Huawei Watch GT Classic Review
Pros: Exceptional battery life
Cons: Not the easiest to use, limited smart functions, expensive
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Huawei Watch GT Classic
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|Pros||Exceptional battery life||Stylish, multitude of features, exceptional display||Easy to use, great display, impressive battery life||Looks fantastic, easy to use||Stylish, great display, comprehensive fitness tracking|
|Cons||Not the easiest to use, limited smart functions, expensive||Very pricey, essentially limited to iOS||Giant bezel, could have more smart functions||Short battery life||Unimpressive battery life, app compatibility could be better|
|Bottom Line||Finishing close to the back of the group, the Watch GT Classic gave an overall lackluster set of results||We think this is by far the best option out there when it comes to wearables for your iPhone||If you don’t mind the rather ostentatious size, this is one of the best watches we have seen so far||While this watch has plenty of smart functions and is very easy to use, we think this product’s middling performance in our battery life metric precluded it from claiming one of the top spots||It’s hard to do better than the Active2 if you don’t have an iPhone, especially if you like a slimmer watch|
|Rating Categories||Huawei Watch GT...||Apple Watch Series 6||Samsung Galaxy Watch||Samsung Galaxy...||Samsung Galaxy...|
|Ease Of Use (30%)|
|Smart Functions (20%)|
|Fitness Impact (15%)|
|Battery Life (15%)|
|Specs||Huawei Watch GT...||Apple Watch Series 6||Samsung Galaxy Watch||Samsung Galaxy...||Samsung Galaxy...|
|Water Resistant||5 ATM||5 ATM||Up to 50 meters||5 ATM||5 ATM|
|NFC (Android, Apple, Samsung, or Fitbit Pay)||No||Yes||Yes||Yes||Yes|
|Display||1.39 inch AMOLED||44mm or 40mm||30mm or 33mm AMOLED||1.2-inch or 1.4-inch AMOLED||44mm (1.4") or 40mm (1.2")|
|Resolution||454x454 HD||368 by 448
324 by 394
|360x360||360 x 360||360 x 360|
|Electrical heart sensor
Ambient light sensor
|Processor||Cortex-M4 Chipset||S6 SiP with 64-bit dual-core processor||Exynos 9110 Dual core 1.15GHz||Exynos 9110 dual-core at 1.15GHz||Exynos 9110 dual-core at 1.15GHz|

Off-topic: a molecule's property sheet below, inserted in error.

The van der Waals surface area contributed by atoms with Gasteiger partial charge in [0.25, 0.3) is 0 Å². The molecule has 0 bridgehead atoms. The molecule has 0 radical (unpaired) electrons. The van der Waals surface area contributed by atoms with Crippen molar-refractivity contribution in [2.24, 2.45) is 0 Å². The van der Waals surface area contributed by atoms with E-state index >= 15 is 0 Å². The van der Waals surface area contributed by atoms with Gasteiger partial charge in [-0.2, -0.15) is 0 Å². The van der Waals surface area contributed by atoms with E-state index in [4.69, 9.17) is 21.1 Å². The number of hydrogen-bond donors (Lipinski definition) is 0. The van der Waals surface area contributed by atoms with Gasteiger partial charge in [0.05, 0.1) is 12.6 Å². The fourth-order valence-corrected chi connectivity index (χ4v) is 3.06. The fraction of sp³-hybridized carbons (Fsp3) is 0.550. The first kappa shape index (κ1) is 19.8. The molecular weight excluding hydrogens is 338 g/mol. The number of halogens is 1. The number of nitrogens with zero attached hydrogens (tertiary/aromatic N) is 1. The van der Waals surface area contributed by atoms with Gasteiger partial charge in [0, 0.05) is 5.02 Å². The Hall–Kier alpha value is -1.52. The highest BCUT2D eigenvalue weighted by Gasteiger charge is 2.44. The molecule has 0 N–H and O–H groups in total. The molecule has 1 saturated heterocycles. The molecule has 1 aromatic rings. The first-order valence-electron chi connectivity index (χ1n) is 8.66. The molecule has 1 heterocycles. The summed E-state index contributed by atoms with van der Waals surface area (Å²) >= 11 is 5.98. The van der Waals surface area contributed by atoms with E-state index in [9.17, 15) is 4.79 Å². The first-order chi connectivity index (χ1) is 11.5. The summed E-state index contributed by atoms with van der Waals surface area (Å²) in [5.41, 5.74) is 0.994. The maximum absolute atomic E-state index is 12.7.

Our Analysis and Test Results
To pick out which smartwatches topped them all, we bought all the most promising smart timepieces on the market, then rated and compared their performance head-to-head. We scored each watch on its performance in five weighted testing metrics, with the Watch GT Classic's performance outlined below.
Ease of Use
Our first testing metric, which is responsible for 30% of its overall score, is based on the interface of the watch, the responsiveness of the touch screen, its water resistance, ease of swapping wristbands, and the charging method, as well as if you can take a screenshot of the content on the watch's screen. The GT Classic delivered an overall mediocre set of results, earning it a 5 out of 10.
This watch doesn't have a rotating bezel or crown scroll, so you are forced to use the touchscreen as the only way to navigate menus. The screen is fairly responsive to commands though and usually wakes in less than a second from sleep mode when you raise your wrist to look at the display.
The GT is water resistant to 5 ATM — more than enough to wear in the shower or for a swim in the pool. Finally, the charging connector does attach to the watch fairly securely — enough to withstand minor to moderate bumps or jostles — but you do need to line up the pins correctly to attach it.
Unfortunately, we weren't overall a fan of the layout of the menu with the new OS. The app order seems a bit random and it doesn't keep a quick link to recently used apps. You also can't take a screenshot of the display. However, it is relatively easy to swap wristbands, with the GT Classic relying on the standard watch mechanism with a tiny lever release.